By careful treatment planning and collaboration, your orthodontist will provide appropriate guidelines for you. If you require rubber bands, most often this will occur several months into your braces treatment. The bands are used as an additional corrective measure and can help significantly increase the speed at which your treatment takes place, allowing for you to wear braces for a shorter period of time overall.
Some individuals may have them put in sooner or have them placed later. It really depends on your individual needs and only by talking with your orthodontic office will you be able to find out what your specific needs are in this regard. Once in, you will become quickly adept at changing them as it is important to make sure that you change them every 12 hours. The fact of the matter is that like every other band, the more times they are stretched, the less effective they become.
With lots of opening your mouth, closing your mouth, yawning, talking, and a whole host of other oral related activities, it is very likely that your bands will simply not be as tight at the end of even 12 hours as they were several hours earlier. This is why most orthodontic offices recommend changing out your rubber bands every 12 hours or so. If you do it first thing in the morning and again in the evening you should be just about right for the frequency.
How to change rubber bands?
It will not come as a surprise that for something you’re supposed to change every 12 hours you’re likely to get very good at it; however, it’s important to make sure that you follow a certain amount of steps and procedures just to make sure that you have your bands changed properly. One of the first things to do, and one of the steps that’s most often overlooked, is to wash your hands before you do it! You might think your hands are fairly clean but the vast majority of people will touch their nose, eyes, and mouth often. You might have touched a door handle touched by a thousand other people and you may have touched your phone which many studies have shown is likely one of the dirtiest things in your entire house.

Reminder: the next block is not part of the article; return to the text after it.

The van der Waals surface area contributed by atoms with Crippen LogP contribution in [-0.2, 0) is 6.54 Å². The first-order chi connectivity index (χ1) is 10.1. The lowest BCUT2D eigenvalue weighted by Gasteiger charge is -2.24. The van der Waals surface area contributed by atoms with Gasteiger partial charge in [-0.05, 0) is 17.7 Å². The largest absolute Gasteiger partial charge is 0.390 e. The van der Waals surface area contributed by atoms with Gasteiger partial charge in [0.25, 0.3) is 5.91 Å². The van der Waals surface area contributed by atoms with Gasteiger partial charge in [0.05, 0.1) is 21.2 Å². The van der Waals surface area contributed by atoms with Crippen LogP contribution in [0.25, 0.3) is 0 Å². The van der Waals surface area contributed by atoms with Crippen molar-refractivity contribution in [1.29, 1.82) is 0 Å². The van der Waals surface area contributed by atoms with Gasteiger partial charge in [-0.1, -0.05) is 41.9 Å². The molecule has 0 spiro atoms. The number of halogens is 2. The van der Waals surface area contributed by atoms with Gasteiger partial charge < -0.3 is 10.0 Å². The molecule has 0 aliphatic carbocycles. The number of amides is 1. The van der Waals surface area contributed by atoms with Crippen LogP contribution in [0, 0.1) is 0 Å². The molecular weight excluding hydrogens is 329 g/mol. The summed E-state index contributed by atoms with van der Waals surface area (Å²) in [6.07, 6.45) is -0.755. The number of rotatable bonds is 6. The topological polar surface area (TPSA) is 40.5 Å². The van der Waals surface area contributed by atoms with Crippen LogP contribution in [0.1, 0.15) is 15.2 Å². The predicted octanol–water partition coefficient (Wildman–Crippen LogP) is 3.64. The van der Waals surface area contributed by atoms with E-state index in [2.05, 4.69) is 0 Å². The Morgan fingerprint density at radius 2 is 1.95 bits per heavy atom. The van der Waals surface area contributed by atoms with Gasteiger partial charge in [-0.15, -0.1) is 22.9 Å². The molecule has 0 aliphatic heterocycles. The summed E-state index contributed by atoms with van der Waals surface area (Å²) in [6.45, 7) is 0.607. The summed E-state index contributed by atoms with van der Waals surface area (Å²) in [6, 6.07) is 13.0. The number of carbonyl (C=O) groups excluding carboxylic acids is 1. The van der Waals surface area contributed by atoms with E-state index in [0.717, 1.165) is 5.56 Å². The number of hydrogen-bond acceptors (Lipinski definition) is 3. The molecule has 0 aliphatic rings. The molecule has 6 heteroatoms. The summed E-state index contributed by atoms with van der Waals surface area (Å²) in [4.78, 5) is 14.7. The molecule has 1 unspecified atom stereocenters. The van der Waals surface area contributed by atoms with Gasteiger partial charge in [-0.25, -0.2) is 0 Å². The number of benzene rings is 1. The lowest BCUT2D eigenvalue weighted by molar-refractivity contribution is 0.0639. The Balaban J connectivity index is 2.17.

So making sure that you clean your hands appropriately before you attach new orthodontic bands will help make sure that you do not accidentally make yourself sick or simply introduce gross foreign bodies into your body. Once your hands are clean, utilizing the method shown by your orthodontic office of hooking it onto the appropriate bracket and stretching it over to the following one is a simple enough procedure. Although it is not overly difficult, again it is important to make sure that it is done appropriately and that you do not hook it onto the wrong bracket as this can potentially cause greater complications for your orthodontic treatment.
By simply cleaning your hands and following the directions, you’ll be able to make sure that you utilize your orthodontic bands correctly, pick some great ones that you’re going to enjoy looking at, and be able to have the smile you’ve always dreamed of faster than you ever thought possible.
Dianiskova, S., Calzolari, C., Migliorati, M., Silvestrini-Biavati, A., Isola, G., Savoldi, F., Dalessandri, D., & Paganelli, C. (2016). Tooth loss caused by displaced elastic during simple preprosthetic orthodontic treatment. World journal of clinical cases, 4(9), 285–289. https://doi.org/10.12998/wjcc.v4.i9.285